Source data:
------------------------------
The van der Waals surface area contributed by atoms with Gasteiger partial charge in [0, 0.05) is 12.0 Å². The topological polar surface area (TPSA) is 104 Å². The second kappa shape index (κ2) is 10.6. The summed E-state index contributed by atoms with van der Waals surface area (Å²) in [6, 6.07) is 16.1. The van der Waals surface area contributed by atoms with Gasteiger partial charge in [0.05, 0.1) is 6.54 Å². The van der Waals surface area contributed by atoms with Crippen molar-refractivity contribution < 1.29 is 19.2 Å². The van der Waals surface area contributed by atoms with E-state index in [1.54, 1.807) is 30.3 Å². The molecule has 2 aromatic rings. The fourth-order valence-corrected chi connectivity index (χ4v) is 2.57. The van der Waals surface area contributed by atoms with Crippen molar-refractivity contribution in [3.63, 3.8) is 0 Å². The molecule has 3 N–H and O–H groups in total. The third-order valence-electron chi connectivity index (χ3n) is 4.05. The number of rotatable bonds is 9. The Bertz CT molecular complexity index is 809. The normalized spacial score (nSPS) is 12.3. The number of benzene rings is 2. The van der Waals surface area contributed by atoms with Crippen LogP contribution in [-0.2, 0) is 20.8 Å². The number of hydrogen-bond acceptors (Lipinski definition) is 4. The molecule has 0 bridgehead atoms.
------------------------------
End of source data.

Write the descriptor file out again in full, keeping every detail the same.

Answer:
The van der Waals surface area contributed by atoms with Gasteiger partial charge in [0, 0.05) is 12.0 Å². The topological polar surface area (TPSA) is 104 Å². The second kappa shape index (κ2) is 10.6. The summed E-state index contributed by atoms with van der Waals surface area (Å²) in [6, 6.07) is 16.1. The van der Waals surface area contributed by atoms with Gasteiger partial charge in [0.05, 0.1) is 6.54 Å². The van der Waals surface area contributed by atoms with Crippen molar-refractivity contribution < 1.29 is 19.2 Å². The van der Waals surface area contributed by atoms with E-state index in [1.54, 1.807) is 30.3 Å². The molecule has 2 aromatic rings. The fourth-order valence-corrected chi connectivity index (χ4v) is 2.57. The van der Waals surface area contributed by atoms with Crippen molar-refractivity contribution in [3.63, 3.8) is 0 Å². The molecule has 3 N–H and O–H groups in total. The third-order valence-electron chi connectivity index (χ3n) is 4.05. The number of rotatable bonds is 9. The Bertz CT molecular complexity index is 809. The normalized spacial score (nSPS) is 12.3. The number of benzene rings is 2. The van der Waals surface area contributed by atoms with Crippen LogP contribution in [-0.2, 0) is 20.8 Å². The number of hydrogen-bond acceptors (Lipinski definition) is 4. The molecule has 0 bridgehead atoms.